Hertfordshire CC chief executive Caroline Tapster echoes Mr Swindle’s views. She says: “We had a very poor review on children’s services. Therefore the government office and the Department for Children, Schools & Families were insisting that we include a number of very specific care indicators to indicate that we were serious about improvement in that area.”

In this instance, she says, the LAA did not provide an appropriate vehicle because it is designed to focus on issues which can benefit from joint working by local partners.

Councils united

Local bodies, meanwhile, have united in the face of the common Whitehall “foe”, adds Merrick Cockell (Con), leader of Kensington & Chelsea RBC. “We have a very good strategic partnership,” he says.

Despite his disagreements with the Government Office for London, Mr Swindle is encouraged by the extent to which the devolution penny has dropped in the top tiers of central government. “We have been involved as an LAA pilot authority and we feel that the majority of senior people share the vision. We have more frustrations with people further down the hierarchy,” he says.

David Clark, director-general of the Society of Local Authority Chief Executives & Senior Managers, agrees that there is no clear pattern of support or resistance to LAAs in central government.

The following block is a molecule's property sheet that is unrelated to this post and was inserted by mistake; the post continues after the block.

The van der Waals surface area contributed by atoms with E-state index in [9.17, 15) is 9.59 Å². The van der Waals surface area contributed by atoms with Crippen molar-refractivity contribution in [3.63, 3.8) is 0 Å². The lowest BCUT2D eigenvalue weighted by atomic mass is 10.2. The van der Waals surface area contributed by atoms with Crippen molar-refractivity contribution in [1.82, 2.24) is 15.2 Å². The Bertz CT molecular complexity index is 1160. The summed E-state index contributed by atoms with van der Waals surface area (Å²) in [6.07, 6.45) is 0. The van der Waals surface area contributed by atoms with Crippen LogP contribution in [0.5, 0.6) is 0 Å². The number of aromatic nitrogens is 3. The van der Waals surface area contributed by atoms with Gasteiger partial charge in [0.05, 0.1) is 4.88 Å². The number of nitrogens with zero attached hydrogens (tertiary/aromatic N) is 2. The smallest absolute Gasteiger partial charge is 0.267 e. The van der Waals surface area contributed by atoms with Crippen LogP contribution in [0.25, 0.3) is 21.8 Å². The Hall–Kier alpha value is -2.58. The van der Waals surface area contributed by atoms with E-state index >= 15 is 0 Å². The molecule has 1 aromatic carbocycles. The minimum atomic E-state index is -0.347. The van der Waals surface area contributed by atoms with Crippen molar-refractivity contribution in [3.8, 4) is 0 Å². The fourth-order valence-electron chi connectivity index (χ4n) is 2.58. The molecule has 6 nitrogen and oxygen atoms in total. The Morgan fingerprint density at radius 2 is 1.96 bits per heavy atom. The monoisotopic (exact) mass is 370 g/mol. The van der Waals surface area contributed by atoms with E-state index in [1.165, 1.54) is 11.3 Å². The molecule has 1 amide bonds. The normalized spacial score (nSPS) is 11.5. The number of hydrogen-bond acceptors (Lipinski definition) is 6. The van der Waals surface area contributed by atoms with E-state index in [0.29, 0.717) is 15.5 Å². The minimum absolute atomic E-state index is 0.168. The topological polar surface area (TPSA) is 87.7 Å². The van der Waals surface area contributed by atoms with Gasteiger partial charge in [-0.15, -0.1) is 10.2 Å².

“In Whitehall, there are believers and non-believers,” he says. “But it’s quite hard for Whitehall to do locality-based work. It depends on how well they understand the area. People in regional offices have to do a lot of learning whereas people in local government know their localities.”

Barnsley’s Mr Coppard says: “They have to achieve public service agreement targets but what they are trying to do is for us to achieve their targets.”

However, Mr Swindle is generally pleased with the experience so far. “It represents a sea change compared to how government has dealt with local government over the last 20 years. This is our opportunity to get on the front foot and get things done.”

More of an issue, suggests Ms Thompson, is that the time for quantifying indicator targets has been squeezed over the talks over which ones to include. “There has been too much focus on the indicators and not enough on the target setting,” she says.